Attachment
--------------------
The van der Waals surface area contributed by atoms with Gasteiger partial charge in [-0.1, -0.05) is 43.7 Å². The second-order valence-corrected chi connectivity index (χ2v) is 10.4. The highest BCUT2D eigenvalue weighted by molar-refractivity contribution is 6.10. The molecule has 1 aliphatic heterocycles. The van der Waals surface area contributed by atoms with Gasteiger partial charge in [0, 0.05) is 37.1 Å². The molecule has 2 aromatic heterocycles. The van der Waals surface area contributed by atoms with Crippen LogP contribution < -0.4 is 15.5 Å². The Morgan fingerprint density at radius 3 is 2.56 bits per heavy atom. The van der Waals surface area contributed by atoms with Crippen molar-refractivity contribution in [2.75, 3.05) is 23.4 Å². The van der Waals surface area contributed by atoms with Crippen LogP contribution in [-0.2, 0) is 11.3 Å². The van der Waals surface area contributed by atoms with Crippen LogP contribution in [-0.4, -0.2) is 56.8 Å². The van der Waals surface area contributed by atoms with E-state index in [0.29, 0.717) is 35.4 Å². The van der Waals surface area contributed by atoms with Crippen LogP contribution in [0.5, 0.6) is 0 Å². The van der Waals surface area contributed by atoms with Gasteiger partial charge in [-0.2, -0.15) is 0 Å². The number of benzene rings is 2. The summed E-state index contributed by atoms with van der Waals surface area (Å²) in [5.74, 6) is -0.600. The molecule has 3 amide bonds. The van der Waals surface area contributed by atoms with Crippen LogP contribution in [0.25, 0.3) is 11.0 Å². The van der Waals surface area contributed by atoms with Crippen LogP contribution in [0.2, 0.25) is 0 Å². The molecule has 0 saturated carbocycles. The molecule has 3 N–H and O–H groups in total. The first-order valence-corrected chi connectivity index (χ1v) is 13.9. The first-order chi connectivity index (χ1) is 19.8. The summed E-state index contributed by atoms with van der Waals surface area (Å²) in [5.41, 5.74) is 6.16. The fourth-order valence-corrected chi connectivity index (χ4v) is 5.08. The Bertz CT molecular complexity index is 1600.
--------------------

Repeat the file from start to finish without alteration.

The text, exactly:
The van der Waals surface area contributed by atoms with Gasteiger partial charge in [-0.1, -0.05) is 43.7 Å². The second-order valence-corrected chi connectivity index (χ2v) is 10.4. The highest BCUT2D eigenvalue weighted by molar-refractivity contribution is 6.10. The molecule has 1 aliphatic heterocycles. The van der Waals surface area contributed by atoms with Gasteiger partial charge in [0, 0.05) is 37.1 Å². The molecule has 2 aromatic heterocycles. The van der Waals surface area contributed by atoms with Crippen LogP contribution < -0.4 is 15.5 Å². The Morgan fingerprint density at radius 3 is 2.56 bits per heavy atom. The van der Waals surface area contributed by atoms with Crippen molar-refractivity contribution in [2.75, 3.05) is 23.4 Å². The van der Waals surface area contributed by atoms with Crippen LogP contribution in [-0.2, 0) is 11.3 Å². The van der Waals surface area contributed by atoms with Crippen LogP contribution in [-0.4, -0.2) is 56.8 Å². The van der Waals surface area contributed by atoms with E-state index in [0.29, 0.717) is 35.4 Å². The van der Waals surface area contributed by atoms with Crippen LogP contribution in [0.5, 0.6) is 0 Å². The van der Waals surface area contributed by atoms with Gasteiger partial charge in [-0.2, -0.15) is 0 Å². The number of benzene rings is 2. The summed E-state index contributed by atoms with van der Waals surface area (Å²) in [5.74, 6) is -0.600. The molecule has 3 amide bonds. The van der Waals surface area contributed by atoms with Crippen LogP contribution in [0.25, 0.3) is 11.0 Å². The van der Waals surface area contributed by atoms with Crippen LogP contribution in [0.2, 0.25) is 0 Å². The molecule has 0 saturated carbocycles. The molecule has 3 N–H and O–H groups in total. The first-order valence-corrected chi connectivity index (χ1v) is 13.9. The first-order chi connectivity index (χ1) is 19.8. The summed E-state index contributed by atoms with van der Waals surface area (Å²) in [5.41, 5.74) is 6.16. The fourth-order valence-corrected chi connectivity index (χ4v) is 5.08. The Bertz CT molecular complexity index is 1600.